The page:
La Fête Sauvage is a portrait of the artist's sister with her beloved pet rabbit. Two weeks after the artist began this painting, a neighbor's cat killed the rabbit. The imagery in the painting - its raw meat and rotting fruit juxtaposed with the beautiful young woman, rabbit, and lush flora - creates a dynamic tension between life and death. It is both lush and morbid, showing the full cycle and fragility of all that lives.

Unblinding the Seer
Purchase Award
Jason Brady
Purchase Award - Jason Brady "Unblinding the Seer"
19 x 21.5 inches - Charcoal and White Pastel on Paper

"Some say it is impossible to see what truly is. The seer is blinded either by the illusions of the external world or the inner distortions and perceptions of the mind. The end of the blindfold resembles a feather, alluding to the bliss and certain freedoms that blinding ignorance allows for; however, the blindfold also wraps around the arm, suggesting that this same blinding ignorance can also bind and restrict. To not know is both heavenly and hellish. As an artist, Jason Brady blends cryptic symbolism into his charcoal drawings and oil paintings. Shadows and allegories are essential to the artist's work."

Jason Brady studied at the Ani Academy Wachulius, known for its meticulous drawings. He also won First Place in the drawing category in the 2012/2013 ARC Salon at the young age of 23 and now also teaches realistic drawing and painting in the United States.

Magnolia Stroll
ARC Staff Award
Michael Van Zeyl
ARC Staff Award - Michael Van Zeyl "Magnolia Stroll"
24 x 18 inches - Oil on panel

Michael Van Zeyl's most recent work combines the human figure with botanical elements to explore humanities relationship with nature. Van Zeyl's work is appreciated in many public and private collections, such as the United States District Court, University of Chicago, DePaul University School of Law and the Chicago Theological Seminary.

"I am fascinated and challenged by the process of transforming a flat, blank canvas into the illusion of dimensional form, atmosphere and mood. That process is usually well thought out, but sometimes I paint direct and use intuition to complete my idea. Both of these methods present challenges but each way fills the void of the other and opens up the possibility of new visual ideas to meet my objective.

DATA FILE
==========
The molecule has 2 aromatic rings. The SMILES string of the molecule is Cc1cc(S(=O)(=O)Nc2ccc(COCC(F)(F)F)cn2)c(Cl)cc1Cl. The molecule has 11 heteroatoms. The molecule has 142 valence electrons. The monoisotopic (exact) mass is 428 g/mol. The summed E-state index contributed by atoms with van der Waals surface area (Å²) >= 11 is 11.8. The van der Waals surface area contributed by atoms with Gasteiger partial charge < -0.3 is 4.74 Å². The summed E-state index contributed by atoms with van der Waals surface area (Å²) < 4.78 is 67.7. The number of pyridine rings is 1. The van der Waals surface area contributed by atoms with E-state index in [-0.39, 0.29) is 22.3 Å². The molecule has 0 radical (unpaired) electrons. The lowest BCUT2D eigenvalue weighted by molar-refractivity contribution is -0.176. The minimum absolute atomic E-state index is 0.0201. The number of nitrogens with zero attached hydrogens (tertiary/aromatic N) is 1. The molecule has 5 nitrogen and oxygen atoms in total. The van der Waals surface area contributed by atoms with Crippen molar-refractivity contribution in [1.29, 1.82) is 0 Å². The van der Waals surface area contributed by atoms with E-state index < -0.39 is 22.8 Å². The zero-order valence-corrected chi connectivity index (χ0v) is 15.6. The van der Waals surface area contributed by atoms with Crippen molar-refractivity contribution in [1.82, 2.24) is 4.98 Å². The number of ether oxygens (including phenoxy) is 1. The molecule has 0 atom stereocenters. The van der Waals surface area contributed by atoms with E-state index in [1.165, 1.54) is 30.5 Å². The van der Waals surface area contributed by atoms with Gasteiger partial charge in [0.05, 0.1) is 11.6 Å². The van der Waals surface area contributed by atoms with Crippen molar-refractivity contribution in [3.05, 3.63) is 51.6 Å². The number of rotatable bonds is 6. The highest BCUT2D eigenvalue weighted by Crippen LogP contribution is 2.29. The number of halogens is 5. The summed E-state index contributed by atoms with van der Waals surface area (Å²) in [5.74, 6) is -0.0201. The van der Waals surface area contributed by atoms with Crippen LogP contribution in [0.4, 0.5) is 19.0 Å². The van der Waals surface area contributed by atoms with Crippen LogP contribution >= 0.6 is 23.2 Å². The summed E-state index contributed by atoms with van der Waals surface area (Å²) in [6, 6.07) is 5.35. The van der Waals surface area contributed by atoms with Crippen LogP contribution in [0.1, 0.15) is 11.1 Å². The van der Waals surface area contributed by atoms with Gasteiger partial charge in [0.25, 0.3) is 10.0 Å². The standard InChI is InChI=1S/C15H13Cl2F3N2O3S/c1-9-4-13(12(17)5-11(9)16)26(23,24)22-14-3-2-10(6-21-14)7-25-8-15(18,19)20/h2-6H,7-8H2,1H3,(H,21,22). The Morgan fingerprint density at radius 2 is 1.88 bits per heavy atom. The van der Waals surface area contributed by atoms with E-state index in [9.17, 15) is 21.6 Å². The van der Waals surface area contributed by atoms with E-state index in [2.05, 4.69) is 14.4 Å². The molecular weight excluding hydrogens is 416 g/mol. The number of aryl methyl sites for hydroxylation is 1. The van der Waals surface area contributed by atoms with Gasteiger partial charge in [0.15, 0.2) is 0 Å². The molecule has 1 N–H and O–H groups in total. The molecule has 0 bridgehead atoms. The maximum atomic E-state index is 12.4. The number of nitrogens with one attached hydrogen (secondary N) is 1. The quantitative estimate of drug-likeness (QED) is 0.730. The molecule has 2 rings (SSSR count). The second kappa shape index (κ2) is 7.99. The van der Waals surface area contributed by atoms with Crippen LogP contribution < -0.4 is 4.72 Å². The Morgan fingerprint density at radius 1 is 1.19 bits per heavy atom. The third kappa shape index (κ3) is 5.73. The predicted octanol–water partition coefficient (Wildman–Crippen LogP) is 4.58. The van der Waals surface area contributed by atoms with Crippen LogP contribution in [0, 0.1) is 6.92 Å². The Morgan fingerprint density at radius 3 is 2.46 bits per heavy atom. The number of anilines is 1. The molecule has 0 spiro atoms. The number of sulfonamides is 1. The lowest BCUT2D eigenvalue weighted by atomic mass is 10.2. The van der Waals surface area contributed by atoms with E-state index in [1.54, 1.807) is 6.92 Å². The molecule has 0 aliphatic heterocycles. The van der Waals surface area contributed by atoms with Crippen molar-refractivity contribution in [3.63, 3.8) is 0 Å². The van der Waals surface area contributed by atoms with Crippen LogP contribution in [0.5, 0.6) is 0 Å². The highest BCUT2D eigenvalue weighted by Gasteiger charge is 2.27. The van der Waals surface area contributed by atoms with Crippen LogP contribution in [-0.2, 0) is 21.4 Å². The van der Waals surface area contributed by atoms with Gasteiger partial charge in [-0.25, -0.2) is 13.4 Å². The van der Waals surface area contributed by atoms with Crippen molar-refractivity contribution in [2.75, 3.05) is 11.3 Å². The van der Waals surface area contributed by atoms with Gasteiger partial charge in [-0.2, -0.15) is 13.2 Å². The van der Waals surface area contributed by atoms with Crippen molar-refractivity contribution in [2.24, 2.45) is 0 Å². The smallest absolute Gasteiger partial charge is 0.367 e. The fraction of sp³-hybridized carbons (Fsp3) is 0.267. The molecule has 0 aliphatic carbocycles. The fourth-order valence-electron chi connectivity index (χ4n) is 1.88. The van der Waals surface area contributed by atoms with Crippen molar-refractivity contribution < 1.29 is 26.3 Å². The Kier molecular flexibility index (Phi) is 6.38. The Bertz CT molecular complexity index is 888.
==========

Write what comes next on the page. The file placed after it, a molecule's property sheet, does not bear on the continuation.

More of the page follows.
The first spring I spent in my current home I was struck by the beauty of our magnolia tree as it bloomed for a brief but magical week. The following year, the magnolia was blooming again at the same time I was painting a live model in profile in my home studio. Attempting to hold onto their temporal magnificence, I brought some of the delicate white-and-pink blooms into my studio and began to paint studies of them before they inevitably withered.

Since then, I have developed an entire series of figures combined with the botanicals that grow in my yard. The resulting ethereal imagery and compositions are a metaphor for my new connection to nature as well as symbols of new life, mortality and the soul."

After the Party
Purchase Award and
Lessons in Classical Painting Award
Steven Levin
Purchase Award and Lessons in Classical Painting Award
- Steven Levin "After the Party"

40 x 26 inches - Oil on canvas

"This painting depicts three men who have a left a gathering, a party that went far too late. They walk towards home, down a quiet and deserted street. I used a limited color scheme of greys, purples, orange and gold to give the scene an overall sense of warmth and calm. I've chosen the moment the figures pass under a streetlamp so that they are illuminated against the darker sky. They're walking away from the viewer, their faces unseen so that all the expression and narrative of the story is contained in their gestures. I've deliberately used a low horizon to frame the three figures so that every nuance can be clearly seen against the predawn sky. With shirts untucked and disheveled, the figures are intended to look tired. One is putting on his coat. The sweep of his arm is echoed by the telephone wires to his right. The line is continued through the folds of his coat and picked up by the low clouds in the distance that extend across the middle of the picture. The two figures on the left make a kind of tandem, the one pose echoing the other. One gestures as he talks, the other looks at his cell phone. The largeness and symmetry of the figures within the overall design give the scene a monumentality that is a contrasted by the other notations of transience. The billboard on the left, wordless to minimize distraction, is suggestive of the evening's events."

- Steven Levin

Purchase Award
Adam Clague
Purchase Award - Adam Clague "Babysitters"
24 x 18 inches - Oil on linen